7. Ambrose of Milan. (1896). Three Books of St. Ambrose on the Holy Spirit H. de Romestin, E. de Romestin & H. T. F. Duckworth, Trans.). In P. Schaff & H. Wace (Eds.), A Select Library of the Nicene and Post-Nicene Fathers of the Christian Church, Second Series, Volume X: St. Ambrose: Select Works and Letters (P. Schaff & H. Wace, Ed.) (119). New York: Christian Literature Company.  ↩

  8. Jerome. (1893). The Letters of St. Jerome W. H. Fremantle, G. Lewis & W. G. Martley, Trans.). In P. Schaff & H. Wace (Eds.), A Select Library of the Nicene and Post-Nicene Fathers of the Christian Church, Second Series, Volume VI: St. Jerome: Letters and Select Works (P. Schaff & H. Wace, Ed.) (29). New York: Christian Literature Company.  ↩

Reading the Church Fathers for the Scholar’s Soul and for Equipping the Church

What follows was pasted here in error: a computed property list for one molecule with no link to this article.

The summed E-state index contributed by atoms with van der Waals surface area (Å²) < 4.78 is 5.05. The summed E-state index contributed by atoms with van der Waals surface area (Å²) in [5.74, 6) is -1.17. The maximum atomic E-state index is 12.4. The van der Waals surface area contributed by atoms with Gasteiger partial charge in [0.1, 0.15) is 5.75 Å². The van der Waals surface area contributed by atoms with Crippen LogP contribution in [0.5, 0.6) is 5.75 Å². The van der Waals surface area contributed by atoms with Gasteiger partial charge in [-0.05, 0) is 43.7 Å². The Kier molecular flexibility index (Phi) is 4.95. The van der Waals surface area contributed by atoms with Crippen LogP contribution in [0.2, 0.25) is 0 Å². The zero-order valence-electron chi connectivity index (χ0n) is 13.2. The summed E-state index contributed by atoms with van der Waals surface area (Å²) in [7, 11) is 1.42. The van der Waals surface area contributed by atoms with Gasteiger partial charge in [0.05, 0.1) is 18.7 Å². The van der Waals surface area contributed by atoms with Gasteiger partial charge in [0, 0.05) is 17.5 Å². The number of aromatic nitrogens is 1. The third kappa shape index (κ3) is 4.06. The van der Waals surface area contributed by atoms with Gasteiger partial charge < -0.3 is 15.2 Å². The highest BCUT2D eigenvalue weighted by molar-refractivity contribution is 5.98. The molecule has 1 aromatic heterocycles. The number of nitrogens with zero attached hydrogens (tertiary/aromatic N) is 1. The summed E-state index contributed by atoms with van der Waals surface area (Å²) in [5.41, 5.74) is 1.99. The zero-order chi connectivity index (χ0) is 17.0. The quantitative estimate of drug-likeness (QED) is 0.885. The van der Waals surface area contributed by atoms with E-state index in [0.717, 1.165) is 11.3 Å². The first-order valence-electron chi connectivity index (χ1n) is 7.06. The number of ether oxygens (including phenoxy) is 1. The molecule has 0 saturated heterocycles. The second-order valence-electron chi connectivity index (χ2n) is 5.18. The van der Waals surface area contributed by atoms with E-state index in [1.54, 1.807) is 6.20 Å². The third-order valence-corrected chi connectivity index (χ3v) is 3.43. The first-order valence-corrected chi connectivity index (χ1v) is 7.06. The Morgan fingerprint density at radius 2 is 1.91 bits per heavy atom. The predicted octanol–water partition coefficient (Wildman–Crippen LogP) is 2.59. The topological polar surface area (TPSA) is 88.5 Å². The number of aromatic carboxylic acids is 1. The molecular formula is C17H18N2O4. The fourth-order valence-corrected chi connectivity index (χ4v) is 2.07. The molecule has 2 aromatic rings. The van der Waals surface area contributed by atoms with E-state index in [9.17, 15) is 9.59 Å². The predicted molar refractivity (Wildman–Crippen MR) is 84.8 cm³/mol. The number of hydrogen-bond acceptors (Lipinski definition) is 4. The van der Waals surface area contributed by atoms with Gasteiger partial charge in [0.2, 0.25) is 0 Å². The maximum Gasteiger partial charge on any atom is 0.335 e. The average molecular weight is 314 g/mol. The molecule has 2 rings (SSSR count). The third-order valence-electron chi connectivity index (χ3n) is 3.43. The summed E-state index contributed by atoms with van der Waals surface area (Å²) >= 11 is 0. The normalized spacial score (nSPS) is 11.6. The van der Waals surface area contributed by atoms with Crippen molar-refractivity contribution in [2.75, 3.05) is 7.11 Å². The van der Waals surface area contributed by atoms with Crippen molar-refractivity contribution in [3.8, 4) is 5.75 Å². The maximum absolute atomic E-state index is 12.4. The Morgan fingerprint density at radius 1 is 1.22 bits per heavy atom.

The scholarly realm is filled with word studies, literary studies, systematic studies, and any other study one can think of. The multiplicity of studies can often be to the detriment to the scholar’s soul. In practice, theological studies is often divorced from the end to seek after the living God. This is where reading patristic exegesis can be fruitful for the soul. Claire McGinnis says that “Christian scholars of the Bible ought to read patristic exegesis because it offers an important antidote to the deadening effects scholarly training can have on the ability to hear in the pages of Scripture the Word of God, and a unified Word at that.”[1] The early church saw no separation between study of Holy Scripture and seeking after Christ. By reading the Church Fathers we can be awakened to the full unity of the Bible and seeking Christ at every step of the way. By seeing the way the early Church read the Bible we can “desire to recover and nurture ways of reading the Bible theologically.”[2] The Bible is not just an ancient text but rather the living Word of God (Heb 4:12).